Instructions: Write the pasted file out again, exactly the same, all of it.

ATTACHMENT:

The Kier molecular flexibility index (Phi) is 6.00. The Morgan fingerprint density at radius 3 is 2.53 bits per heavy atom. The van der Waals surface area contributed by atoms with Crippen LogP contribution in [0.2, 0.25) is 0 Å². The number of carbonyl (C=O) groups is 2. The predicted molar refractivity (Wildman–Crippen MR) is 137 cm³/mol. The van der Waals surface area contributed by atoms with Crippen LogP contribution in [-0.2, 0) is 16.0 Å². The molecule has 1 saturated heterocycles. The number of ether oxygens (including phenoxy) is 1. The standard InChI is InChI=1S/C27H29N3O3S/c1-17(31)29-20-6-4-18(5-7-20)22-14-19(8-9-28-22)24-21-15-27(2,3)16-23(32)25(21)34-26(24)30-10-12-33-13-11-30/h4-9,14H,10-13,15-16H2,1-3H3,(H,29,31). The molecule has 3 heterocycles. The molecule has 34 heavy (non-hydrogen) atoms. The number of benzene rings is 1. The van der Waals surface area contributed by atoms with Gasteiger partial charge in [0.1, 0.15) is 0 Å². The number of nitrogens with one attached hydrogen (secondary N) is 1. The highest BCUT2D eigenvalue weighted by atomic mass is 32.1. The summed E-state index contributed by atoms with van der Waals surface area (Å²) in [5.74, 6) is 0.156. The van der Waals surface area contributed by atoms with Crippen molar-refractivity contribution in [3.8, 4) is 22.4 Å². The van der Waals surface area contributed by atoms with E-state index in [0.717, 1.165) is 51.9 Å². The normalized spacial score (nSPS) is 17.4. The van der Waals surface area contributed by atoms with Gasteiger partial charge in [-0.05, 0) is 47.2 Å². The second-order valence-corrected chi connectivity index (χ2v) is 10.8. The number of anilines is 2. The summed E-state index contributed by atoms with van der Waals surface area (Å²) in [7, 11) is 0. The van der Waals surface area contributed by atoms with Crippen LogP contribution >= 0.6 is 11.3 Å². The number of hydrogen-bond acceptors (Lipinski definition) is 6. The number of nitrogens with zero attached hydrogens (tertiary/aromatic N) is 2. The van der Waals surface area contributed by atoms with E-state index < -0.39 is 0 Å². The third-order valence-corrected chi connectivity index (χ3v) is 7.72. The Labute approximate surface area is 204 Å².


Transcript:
The Kier molecular flexibility index (Phi) is 6.00. The Morgan fingerprint density at radius 3 is 2.53 bits per heavy atom. The van der Waals surface area contributed by atoms with Crippen LogP contribution in [0.2, 0.25) is 0 Å². The number of carbonyl (C=O) groups is 2. The predicted molar refractivity (Wildman–Crippen MR) is 137 cm³/mol. The van der Waals surface area contributed by atoms with Crippen LogP contribution in [-0.2, 0) is 16.0 Å². The molecule has 1 saturated heterocycles. The number of ether oxygens (including phenoxy) is 1. The standard InChI is InChI=1S/C27H29N3O3S/c1-17(31)29-20-6-4-18(5-7-20)22-14-19(8-9-28-22)24-21-15-27(2,3)16-23(32)25(21)34-26(24)30-10-12-33-13-11-30/h4-9,14H,10-13,15-16H2,1-3H3,(H,29,31). The molecule has 3 heterocycles. The molecule has 34 heavy (non-hydrogen) atoms. The number of benzene rings is 1. The van der Waals surface area contributed by atoms with Gasteiger partial charge in [0.1, 0.15) is 0 Å². The number of nitrogens with one attached hydrogen (secondary N) is 1. The highest BCUT2D eigenvalue weighted by atomic mass is 32.1. The summed E-state index contributed by atoms with van der Waals surface area (Å²) in [5.74, 6) is 0.156. The van der Waals surface area contributed by atoms with Crippen molar-refractivity contribution in [3.8, 4) is 22.4 Å². The van der Waals surface area contributed by atoms with E-state index in [0.717, 1.165) is 51.9 Å². The normalized spacial score (nSPS) is 17.4. The van der Waals surface area contributed by atoms with Gasteiger partial charge in [-0.05, 0) is 47.2 Å². The second-order valence-corrected chi connectivity index (χ2v) is 10.8. The number of anilines is 2. The summed E-state index contributed by atoms with van der Waals surface area (Å²) in [7, 11) is 0. The van der Waals surface area contributed by atoms with Crippen LogP contribution >= 0.6 is 11.3 Å². The number of hydrogen-bond acceptors (Lipinski definition) is 6. The number of nitrogens with zero attached hydrogens (tertiary/aromatic N) is 2. The van der Waals surface area contributed by atoms with E-state index < -0.39 is 0 Å². The third-order valence-corrected chi connectivity index (χ3v) is 7.72. The Labute approximate surface area is 204 Å².